“To upsize or downsize 2mm the femoral head. To downsize he would have to remove more femoral bone. To upsize he would have to apply a thicker cement mantle to fit the bone cut for a 46mm. In either case, the fit in the natural acetabulum would not be ideal.”

At the bottom of the page,
“Outcome 4: It is an extremely remote probability that an end user would not notice the 8mm difference in the implants. A large mismatch between the femoral head and the acetabular surface (natural or implant) would occur leading to instability, patient pain, compromised leg length, and certain revision surgery. Again, this is considered remote in probability.”

On page 21 the FDA says it agrees with Zimmer’s action to recall because of mislabeling, because otherwise they’d have to start legal action to remove it from the market. They go on to say:

“These recalls have been classified by the FDA as Class II recalls, since FDA considers these devices to be adulterated and/or misbranded. This device presents a moderate risk of adverse health consequences. Our evaluation indicates that your submitted recall plan is adequate.”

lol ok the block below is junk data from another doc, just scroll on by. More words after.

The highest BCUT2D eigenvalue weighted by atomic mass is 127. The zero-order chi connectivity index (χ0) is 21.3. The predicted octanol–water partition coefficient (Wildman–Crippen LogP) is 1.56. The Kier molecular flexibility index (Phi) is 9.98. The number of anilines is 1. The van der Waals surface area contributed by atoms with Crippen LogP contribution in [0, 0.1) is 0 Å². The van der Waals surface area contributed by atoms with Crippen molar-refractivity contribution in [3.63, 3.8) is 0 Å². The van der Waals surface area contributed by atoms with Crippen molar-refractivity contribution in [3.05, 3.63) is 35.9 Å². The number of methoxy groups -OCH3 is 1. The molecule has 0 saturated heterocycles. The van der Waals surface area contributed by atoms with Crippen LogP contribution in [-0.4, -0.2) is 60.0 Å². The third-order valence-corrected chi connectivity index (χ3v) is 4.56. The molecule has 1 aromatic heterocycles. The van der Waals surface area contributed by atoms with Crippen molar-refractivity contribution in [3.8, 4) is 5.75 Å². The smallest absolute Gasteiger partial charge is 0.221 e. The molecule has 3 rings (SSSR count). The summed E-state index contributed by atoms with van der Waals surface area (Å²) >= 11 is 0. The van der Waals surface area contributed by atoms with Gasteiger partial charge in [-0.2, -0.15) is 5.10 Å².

Press releases from Zimmer immediately follow, and never again do we hear about a mislabeled, mispackaged, or wrong sized product.

Suddenly it’s all about training doctors.

Page Twenty-Eight
“All monoblock metal-on-metal acetabular cups are recognized as technically challenging devices to implant.”

Page Twenty-Nine
“However, Zimmer does recognize this is a challenging procedure and thus is strongly recommending surgeons seek further training before attempting further Durom Cup implantations.”

If you have any questions or concerns about problems you or a loved one may have experienced with the Zimmer Durom Hip Replacement Cup, contact Eric Gruenwald, Attorney / Lawyer at 866 529 0001, EXT. 245  or by email at

Contraceptive Yaz® /Yasmin® Usage Could Lead to Hyperkalemia

September 2009